Muskaan Ahirwar just might be the youngest librarian in the world: this nine-year-old girl, who lives in a slum in Bhopal, runs a library for children just outside her house.

When the state’s education center realized that children lacked interest in and access to books outside of school, they decided to do something to promote reading in the slum area. The education center held a quiz to create interest among the children, and Muskaan’s high score and enthusiasm impressed all the members of the center. They asked her for ideas on how they could educate the children living in the slum, and from then on, Muskaan’s library idea was born.

"I love doing this. Other children in slum area take books and then return other day. Some stay back to read here with me and ask questions where they don't understand," Muskaan told Times of India.

The library now has over 700 books donated from elsewhere in India and overseas, and has become a popular hangout spot for the children.

“Once I started the library, children who used to roam around have found new interest in reading and come regularly,” Muskaan told AJ+.

Children also play trivia games and have discussions about the books they’ve read at the library.

“Whoever has the drive to learn, they should start their own library and start learning, and study like us and get ahead in life,” Muskaan said.

 

Photo Credits: Pratham Books

Cinema for the visually impaired gives moviegoers new sights

Inside a small cinema in Jakarta, Indonesia, muffled back-and-forth conversation can be heard as movie watchers talk quietly amongst each other.

 

No – they aren’t being rude. This is a typical night at Bioskop Bisik, a “whisper cinema” designated to help visually impaired people enjoy a movie with the help of volunteers describing the scene.

 

“I want people to accept that people with disabilities, especially people with visual impairments are part of society,” the mastermind behind the cinema, Cici Suciati, told AJ+.

 

Screenings are held in the second week of every month at an alternative cafe space that deems itself as a “culinary cinema”. Volunteers are recruited through social media, many of whom help out regularly.

 

“This is a new and fun way of volunteering. I can give something to others in a way that’s never been done before and I’m able to see differently from their perspective,” Dina, a volunteer, told The Jakarta Post.

 

While listening to the audio can give visually impaired moviegoers a good idea of what’s going on, it often is not enough to set the provide all the information needed to understand a scene. An out-of-context scream, for example, can be interpreted as one of joy or frustration.

 

“This helps me a lot in terms of widening my horizons as a visually impaired person who likes movies very much,” said Siswanto of the initiative.

 

Photo Credits: The Jakarta Post

NYC restaurant hires grandmothers to recreate taste of home

Hawa Jimiez hails from Liberia. She used to work a cleaning job, but now, she’s a chef at a restaurant in Staten Island, where she cooks up Liberian dishes and shares a taste of her country with the New York City crowd.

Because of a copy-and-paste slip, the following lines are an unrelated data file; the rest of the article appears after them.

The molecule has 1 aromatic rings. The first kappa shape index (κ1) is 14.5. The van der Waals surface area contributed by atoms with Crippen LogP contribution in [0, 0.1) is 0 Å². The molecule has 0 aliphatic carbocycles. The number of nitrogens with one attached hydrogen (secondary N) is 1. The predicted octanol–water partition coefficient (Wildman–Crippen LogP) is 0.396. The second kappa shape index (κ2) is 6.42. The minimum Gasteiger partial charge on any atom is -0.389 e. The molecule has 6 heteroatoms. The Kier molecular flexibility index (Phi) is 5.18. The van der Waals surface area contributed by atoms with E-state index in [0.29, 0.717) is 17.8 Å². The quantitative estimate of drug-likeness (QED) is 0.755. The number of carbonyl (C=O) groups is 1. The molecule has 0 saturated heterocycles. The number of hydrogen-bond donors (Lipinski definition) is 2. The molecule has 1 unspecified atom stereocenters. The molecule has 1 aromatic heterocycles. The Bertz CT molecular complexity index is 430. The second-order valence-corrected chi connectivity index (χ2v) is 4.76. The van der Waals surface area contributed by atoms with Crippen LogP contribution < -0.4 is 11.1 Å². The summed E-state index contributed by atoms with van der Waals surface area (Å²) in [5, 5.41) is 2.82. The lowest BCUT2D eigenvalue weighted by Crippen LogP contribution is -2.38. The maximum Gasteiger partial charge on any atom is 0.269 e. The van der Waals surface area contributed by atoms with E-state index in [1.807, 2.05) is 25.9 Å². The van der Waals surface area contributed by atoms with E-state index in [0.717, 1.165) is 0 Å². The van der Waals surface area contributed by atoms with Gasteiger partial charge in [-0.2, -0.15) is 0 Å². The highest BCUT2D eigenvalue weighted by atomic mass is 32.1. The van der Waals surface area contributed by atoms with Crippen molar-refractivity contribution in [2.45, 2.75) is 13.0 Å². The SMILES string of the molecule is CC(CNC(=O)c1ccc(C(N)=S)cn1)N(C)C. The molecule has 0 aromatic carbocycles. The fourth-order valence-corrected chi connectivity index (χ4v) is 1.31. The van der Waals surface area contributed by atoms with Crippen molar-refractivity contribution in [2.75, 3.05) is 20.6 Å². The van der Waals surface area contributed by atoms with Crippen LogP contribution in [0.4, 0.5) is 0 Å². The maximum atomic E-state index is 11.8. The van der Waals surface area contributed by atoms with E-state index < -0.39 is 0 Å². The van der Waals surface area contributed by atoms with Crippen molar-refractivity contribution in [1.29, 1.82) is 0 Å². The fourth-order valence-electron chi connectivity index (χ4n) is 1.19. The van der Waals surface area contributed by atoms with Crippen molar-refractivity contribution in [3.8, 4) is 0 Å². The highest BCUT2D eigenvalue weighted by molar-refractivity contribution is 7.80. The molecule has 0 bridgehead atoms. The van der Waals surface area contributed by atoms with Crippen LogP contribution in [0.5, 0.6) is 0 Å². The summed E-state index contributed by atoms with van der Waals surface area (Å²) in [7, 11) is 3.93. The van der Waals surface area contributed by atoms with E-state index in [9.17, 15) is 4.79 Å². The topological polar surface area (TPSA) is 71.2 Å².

“I love cooking,” said Hawa Jimiez, a Liberian grandmother.

 

The restaurant she works at is called Enoteca Maria. Originally serving just Italian cuisine, Jody Scaravella, an Italian himself, started the restaurant when his mother and grandmother passed away, and he was left missing the comfort food he had grown up with.

 

Scaravella then put an advertisement out for Italian “nonnas” – or grandmothers – to cook at the restaurant. The response was overwhelming; seeing the concept take off and the joy it brought to diners knowing the food they’re eating is as authentic as they come, Scaravella began hiring “nonnas” from other countries too.

 

The main kitchen is staffed by at least one Italian “nonna”; downstairs, grandmothers from other countries take turns on a rotating basis, cooking up a storm when it’s their evening to shine.

 

On one night, the hearty dishes of Liberia – courtesy of Jimiez – might be on the menu. The next, diners may have their pick among Polish, Syrian or Nigerian specialties.

 

Since 2007, Enoteca Maria has proven itself to be a popular concept for diners longing for a simpler time; it’s also giving grandmothers employment in a skill they’ve honed with experience – dishing up food that’s straight from the heart.

Trees, not fees: School in India encourages parents to plant tree saplings instead of paying tuition

A primary school in the Indian state of Chhattisgarh is making education more inclusive while raising awareness for environmental concern: it’s asking parents not to pay tuition, but to plant trees instead. For more on #TreesNotFees check out our blog, 

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The initiative was set up by local professionals and business owners in response to the rising unaffordability of education. Little of the Indian government’s budget is allocated to education, leaving parents responsible for forking out high fees. As a result, many children cannot afford to go to school, and the consequences are evident: an education report in 2014 found that nearly 20% of children in grade two cannot recognize the numbers between one and nine.

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While not a means to an end, this school’s initiative is opening its classroom doors to children who otherwise would not have access to education, therefore giving them a chance at a brighter future and raising the country’s literacy rate.

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So far, the school has received an overwhelming response, and 700 saplings have been planted across the village over the last year.